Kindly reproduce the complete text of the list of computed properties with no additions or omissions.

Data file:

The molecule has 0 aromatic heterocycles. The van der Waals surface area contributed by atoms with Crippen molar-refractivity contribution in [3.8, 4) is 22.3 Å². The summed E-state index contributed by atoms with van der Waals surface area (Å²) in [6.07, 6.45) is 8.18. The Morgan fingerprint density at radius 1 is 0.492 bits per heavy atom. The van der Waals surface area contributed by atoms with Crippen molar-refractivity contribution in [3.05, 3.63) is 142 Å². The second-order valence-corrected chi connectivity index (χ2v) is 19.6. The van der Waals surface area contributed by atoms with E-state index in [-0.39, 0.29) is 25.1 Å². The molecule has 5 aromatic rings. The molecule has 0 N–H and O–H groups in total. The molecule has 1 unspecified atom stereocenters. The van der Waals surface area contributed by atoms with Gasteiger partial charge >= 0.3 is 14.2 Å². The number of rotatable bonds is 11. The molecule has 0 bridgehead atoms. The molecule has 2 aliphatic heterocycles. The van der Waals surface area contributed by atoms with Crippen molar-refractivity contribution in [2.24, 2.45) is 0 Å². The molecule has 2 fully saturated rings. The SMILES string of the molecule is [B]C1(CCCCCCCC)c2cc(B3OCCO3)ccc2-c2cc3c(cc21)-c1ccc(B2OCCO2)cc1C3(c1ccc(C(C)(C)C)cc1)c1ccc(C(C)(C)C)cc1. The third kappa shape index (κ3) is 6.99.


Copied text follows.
The molecule has 0 aromatic heterocycles. The van der Waals surface area contributed by atoms with Crippen molar-refractivity contribution in [3.8, 4) is 22.3 Å². The summed E-state index contributed by atoms with van der Waals surface area (Å²) in [6.07, 6.45) is 8.18. The Morgan fingerprint density at radius 1 is 0.492 bits per heavy atom. The van der Waals surface area contributed by atoms with Crippen molar-refractivity contribution in [3.05, 3.63) is 142 Å². The second-order valence-corrected chi connectivity index (χ2v) is 19.6. The van der Waals surface area contributed by atoms with E-state index in [-0.39, 0.29) is 25.1 Å². The molecule has 5 aromatic rings. The molecule has 0 N–H and O–H groups in total. The molecule has 1 unspecified atom stereocenters. The van der Waals surface area contributed by atoms with Gasteiger partial charge >= 0.3 is 14.2 Å². The number of rotatable bonds is 11. The molecule has 0 bridgehead atoms. The molecule has 2 aliphatic heterocycles. The van der Waals surface area contributed by atoms with Crippen molar-refractivity contribution in [2.24, 2.45) is 0 Å². The molecule has 2 fully saturated rings. The SMILES string of the molecule is [B]C1(CCCCCCCC)c2cc(B3OCCO3)ccc2-c2cc3c(cc21)-c1ccc(B2OCCO2)cc1C3(c1ccc(C(C)(C)C)cc1)c1ccc(C(C)(C)C)cc1. The third kappa shape index (κ3) is 6.99.